NASA is changing strategy away from manned missions towards investigating the origins of the solar system.
Space probes are picking off scientific targets with a view to finding out more about how the Sun and planets developed in the first 10 million years after the star’s birth.
Top of the list are the asteroid 16 Psyche and another group of asteroids trapped in the gravitational pull of Jupiter.
NASA experts believe these battered relics are the remnants of the first generation of planets that populated the solar system long before the Earth was on the scene.
Psyche is of special interest as the ‘rock’ is unique to astronomers.
Is asteroid a planet core?
The 130-mile wide asteroid is made of iron and nickel – the same as the Earth’s core – and is the only metal object so far found in the solar system.
Scientists believe the asteroid is all that is left of the metal core of a long-destroyed planet that was roughly the size of Mars. The theory is the planet was buffeted by strikes from other celestial objects billions of years ago, and may have exploded to leave the core floating in space.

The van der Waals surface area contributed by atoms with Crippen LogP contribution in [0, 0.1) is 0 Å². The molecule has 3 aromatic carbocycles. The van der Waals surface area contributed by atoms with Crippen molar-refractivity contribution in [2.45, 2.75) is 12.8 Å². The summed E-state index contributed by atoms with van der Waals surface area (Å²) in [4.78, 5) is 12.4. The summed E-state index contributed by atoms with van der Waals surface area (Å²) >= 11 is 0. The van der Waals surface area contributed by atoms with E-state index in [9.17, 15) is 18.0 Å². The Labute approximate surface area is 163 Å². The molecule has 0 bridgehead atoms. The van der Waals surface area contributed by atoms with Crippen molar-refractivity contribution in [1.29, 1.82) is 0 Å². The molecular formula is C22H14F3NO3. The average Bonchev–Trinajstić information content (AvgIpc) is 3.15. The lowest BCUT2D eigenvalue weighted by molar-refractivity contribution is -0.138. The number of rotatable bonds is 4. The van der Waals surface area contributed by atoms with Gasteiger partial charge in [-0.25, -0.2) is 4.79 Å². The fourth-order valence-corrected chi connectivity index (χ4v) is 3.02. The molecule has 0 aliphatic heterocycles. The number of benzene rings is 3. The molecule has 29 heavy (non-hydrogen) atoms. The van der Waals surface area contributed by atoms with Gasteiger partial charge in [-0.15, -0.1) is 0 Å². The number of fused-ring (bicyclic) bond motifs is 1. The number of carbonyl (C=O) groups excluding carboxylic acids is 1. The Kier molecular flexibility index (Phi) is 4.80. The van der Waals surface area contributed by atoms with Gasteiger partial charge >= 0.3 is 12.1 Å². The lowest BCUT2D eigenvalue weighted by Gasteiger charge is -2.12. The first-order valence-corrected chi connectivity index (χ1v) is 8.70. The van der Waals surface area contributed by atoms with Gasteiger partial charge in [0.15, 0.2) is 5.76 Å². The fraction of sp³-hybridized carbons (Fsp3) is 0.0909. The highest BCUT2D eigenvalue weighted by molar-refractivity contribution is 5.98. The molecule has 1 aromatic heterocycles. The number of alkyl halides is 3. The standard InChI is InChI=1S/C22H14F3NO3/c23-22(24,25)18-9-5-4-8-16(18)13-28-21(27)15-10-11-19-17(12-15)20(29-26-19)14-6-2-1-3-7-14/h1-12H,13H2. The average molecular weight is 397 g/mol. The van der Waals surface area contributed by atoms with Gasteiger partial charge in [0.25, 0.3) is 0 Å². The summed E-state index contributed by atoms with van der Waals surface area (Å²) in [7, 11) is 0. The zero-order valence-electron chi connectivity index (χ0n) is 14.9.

“This is an opportunity to explore a new type of world – not one of rock or ice, but of metal,” said Psyche principal investigator Dr Lindy Elkins-Tanton, of Arizona State University.
“16 Psyche is the only known object of its kind in the solar system, and this is the only way humans will ever visit a core. We learn about inner space by visiting outer space.”
A space probe is due to take off on a seven-year flight for Psyche in 2023. On arrival, the satellite will investigate the asteroid’s features for six months.
In 2021, another mission will launch for six asteroids orbiting Jupiter. These cold and lifeless rocks are thought to be material left over from when the solar system first formed.
Dr Jim Green, NASA’s planetary science director, added: “These are true missions of discovery that integrate into NASA’s larger strategy of investigating how the solar system formed and evolved.
“These additional pieces of the puzzle will help us understand how the Sun and its family of planets formed, changed over time, and became places where life could develop and be sustained – and what the future may hold.”
The NASA program including the voyages to Psyche and Jupiter’s asteroids – codenamed Discovery – will cost £365 million.